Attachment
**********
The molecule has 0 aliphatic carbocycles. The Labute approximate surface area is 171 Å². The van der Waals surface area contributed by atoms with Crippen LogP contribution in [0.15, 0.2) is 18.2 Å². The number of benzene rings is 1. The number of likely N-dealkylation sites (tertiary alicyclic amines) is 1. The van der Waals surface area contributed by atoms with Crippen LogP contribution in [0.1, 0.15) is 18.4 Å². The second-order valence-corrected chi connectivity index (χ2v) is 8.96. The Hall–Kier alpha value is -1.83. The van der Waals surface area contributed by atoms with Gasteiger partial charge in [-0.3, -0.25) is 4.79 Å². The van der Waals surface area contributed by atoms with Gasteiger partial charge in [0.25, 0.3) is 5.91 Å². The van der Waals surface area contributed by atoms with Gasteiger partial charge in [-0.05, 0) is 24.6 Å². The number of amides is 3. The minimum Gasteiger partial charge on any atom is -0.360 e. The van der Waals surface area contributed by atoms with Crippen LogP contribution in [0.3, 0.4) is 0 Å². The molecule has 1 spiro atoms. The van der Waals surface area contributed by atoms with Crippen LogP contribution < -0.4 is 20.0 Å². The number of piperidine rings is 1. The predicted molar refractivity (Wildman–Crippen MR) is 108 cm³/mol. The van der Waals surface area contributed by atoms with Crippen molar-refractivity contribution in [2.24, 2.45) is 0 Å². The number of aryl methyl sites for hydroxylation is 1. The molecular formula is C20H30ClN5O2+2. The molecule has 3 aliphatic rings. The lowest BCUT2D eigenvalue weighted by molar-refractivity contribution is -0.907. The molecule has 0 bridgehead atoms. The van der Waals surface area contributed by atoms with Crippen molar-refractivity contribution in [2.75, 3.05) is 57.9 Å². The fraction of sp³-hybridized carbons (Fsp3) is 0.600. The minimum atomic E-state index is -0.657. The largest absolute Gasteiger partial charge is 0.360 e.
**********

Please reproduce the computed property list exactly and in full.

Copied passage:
The molecule has 0 aliphatic carbocycles. The Labute approximate surface area is 171 Å². The van der Waals surface area contributed by atoms with Crippen LogP contribution in [0.15, 0.2) is 18.2 Å². The number of benzene rings is 1. The number of likely N-dealkylation sites (tertiary alicyclic amines) is 1. The van der Waals surface area contributed by atoms with Crippen LogP contribution in [0.1, 0.15) is 18.4 Å². The second-order valence-corrected chi connectivity index (χ2v) is 8.96. The Hall–Kier alpha value is -1.83. The van der Waals surface area contributed by atoms with Gasteiger partial charge in [-0.3, -0.25) is 4.79 Å². The van der Waals surface area contributed by atoms with Gasteiger partial charge in [0.25, 0.3) is 5.91 Å². The van der Waals surface area contributed by atoms with Gasteiger partial charge in [-0.05, 0) is 24.6 Å². The number of amides is 3. The minimum Gasteiger partial charge on any atom is -0.360 e. The van der Waals surface area contributed by atoms with Crippen LogP contribution in [0.3, 0.4) is 0 Å². The molecule has 1 spiro atoms. The van der Waals surface area contributed by atoms with Crippen LogP contribution < -0.4 is 20.0 Å². The number of piperidine rings is 1. The predicted molar refractivity (Wildman–Crippen MR) is 108 cm³/mol. The van der Waals surface area contributed by atoms with Crippen molar-refractivity contribution in [2.24, 2.45) is 0 Å². The number of aryl methyl sites for hydroxylation is 1. The molecular formula is C20H30ClN5O2+2. The molecule has 3 aliphatic rings. The lowest BCUT2D eigenvalue weighted by molar-refractivity contribution is -0.907. The molecule has 0 bridgehead atoms. The van der Waals surface area contributed by atoms with Crippen molar-refractivity contribution in [2.75, 3.05) is 57.9 Å². The fraction of sp³-hybridized carbons (Fsp3) is 0.600. The minimum atomic E-state index is -0.657. The largest absolute Gasteiger partial charge is 0.360 e.